As of May 2022, the website drives almost 12 million organic search clicks in a month (spread across roughly 3,000 pages):
The website is now part of The New York Times, which acquired Wirecutter in 2016 for about $30 million. The investment most likely paid for itself within three years, as the Times made more than $20 million from Wirecutter in 2018 alone.
Wirecutter is simply a huge affiliate marketing success story that we can all learn from. We’ll go through the following five tips based on Wirecutter’s SEO efforts that you can apply regardless of your affiliate website’s size:
E-A-T stands for expertise, authoritativeness, and trustworthiness. It comes from Google’s Search Quality Rater Guidelines, a 172-page document used by human quality raters to assess the quality of Google’s search results.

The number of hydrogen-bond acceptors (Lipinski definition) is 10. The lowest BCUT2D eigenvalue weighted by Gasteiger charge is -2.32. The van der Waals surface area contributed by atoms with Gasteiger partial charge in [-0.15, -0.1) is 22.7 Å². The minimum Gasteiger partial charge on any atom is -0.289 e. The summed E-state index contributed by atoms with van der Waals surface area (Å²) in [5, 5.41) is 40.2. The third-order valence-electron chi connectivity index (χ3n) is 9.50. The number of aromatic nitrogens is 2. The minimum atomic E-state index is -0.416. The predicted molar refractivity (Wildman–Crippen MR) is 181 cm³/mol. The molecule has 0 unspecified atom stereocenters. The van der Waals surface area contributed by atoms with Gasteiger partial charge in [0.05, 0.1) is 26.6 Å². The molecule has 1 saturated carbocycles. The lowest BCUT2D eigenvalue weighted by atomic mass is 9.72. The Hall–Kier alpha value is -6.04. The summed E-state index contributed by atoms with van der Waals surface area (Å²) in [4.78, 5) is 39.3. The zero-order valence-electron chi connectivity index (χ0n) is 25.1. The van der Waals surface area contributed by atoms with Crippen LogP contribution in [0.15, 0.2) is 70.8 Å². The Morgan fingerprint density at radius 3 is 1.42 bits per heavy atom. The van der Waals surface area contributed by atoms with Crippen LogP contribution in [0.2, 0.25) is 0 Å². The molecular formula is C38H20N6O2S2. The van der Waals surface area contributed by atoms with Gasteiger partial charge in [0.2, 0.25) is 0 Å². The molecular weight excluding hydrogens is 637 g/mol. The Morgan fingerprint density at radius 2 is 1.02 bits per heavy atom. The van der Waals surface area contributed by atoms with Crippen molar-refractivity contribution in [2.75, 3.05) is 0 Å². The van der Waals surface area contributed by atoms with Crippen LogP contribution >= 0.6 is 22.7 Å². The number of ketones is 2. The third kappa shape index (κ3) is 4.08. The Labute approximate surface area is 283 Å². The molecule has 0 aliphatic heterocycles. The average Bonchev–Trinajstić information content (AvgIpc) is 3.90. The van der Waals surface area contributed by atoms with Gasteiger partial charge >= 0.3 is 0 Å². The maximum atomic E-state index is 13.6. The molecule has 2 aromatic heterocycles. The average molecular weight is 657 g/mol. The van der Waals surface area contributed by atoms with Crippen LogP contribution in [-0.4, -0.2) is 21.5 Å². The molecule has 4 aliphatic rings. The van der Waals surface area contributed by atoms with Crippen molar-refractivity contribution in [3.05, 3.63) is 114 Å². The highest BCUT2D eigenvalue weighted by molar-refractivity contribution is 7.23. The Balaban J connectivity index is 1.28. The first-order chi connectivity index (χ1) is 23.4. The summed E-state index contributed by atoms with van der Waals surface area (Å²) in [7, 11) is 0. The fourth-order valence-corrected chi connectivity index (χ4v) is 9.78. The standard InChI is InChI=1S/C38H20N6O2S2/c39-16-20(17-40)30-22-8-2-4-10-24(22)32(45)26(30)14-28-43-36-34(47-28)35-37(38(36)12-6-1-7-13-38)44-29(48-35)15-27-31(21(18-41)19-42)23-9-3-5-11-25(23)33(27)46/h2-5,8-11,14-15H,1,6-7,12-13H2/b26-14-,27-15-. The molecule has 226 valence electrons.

Google’s objective is to provide the most relevant and accurate results for every search query. If you’re looking up cat memes, then it doesn’t really matter which pages show up at the top. But it’s a completely different story when you shift to serious topics like finance or health.
This is where E-A-T signals come into play. It has the most impact on these YMYL (Your Money or Your Life) topics. And showing the world that you’re an authoritative and trustworthy expert source on a certain topic never hurts.
Now the importance of E-A-T for affiliate websites will differ. It likely won’t be that important for, let’s say, travel websites. But Wirecutter covers a wide range of topics, including some that fall straight into the YMYL topics: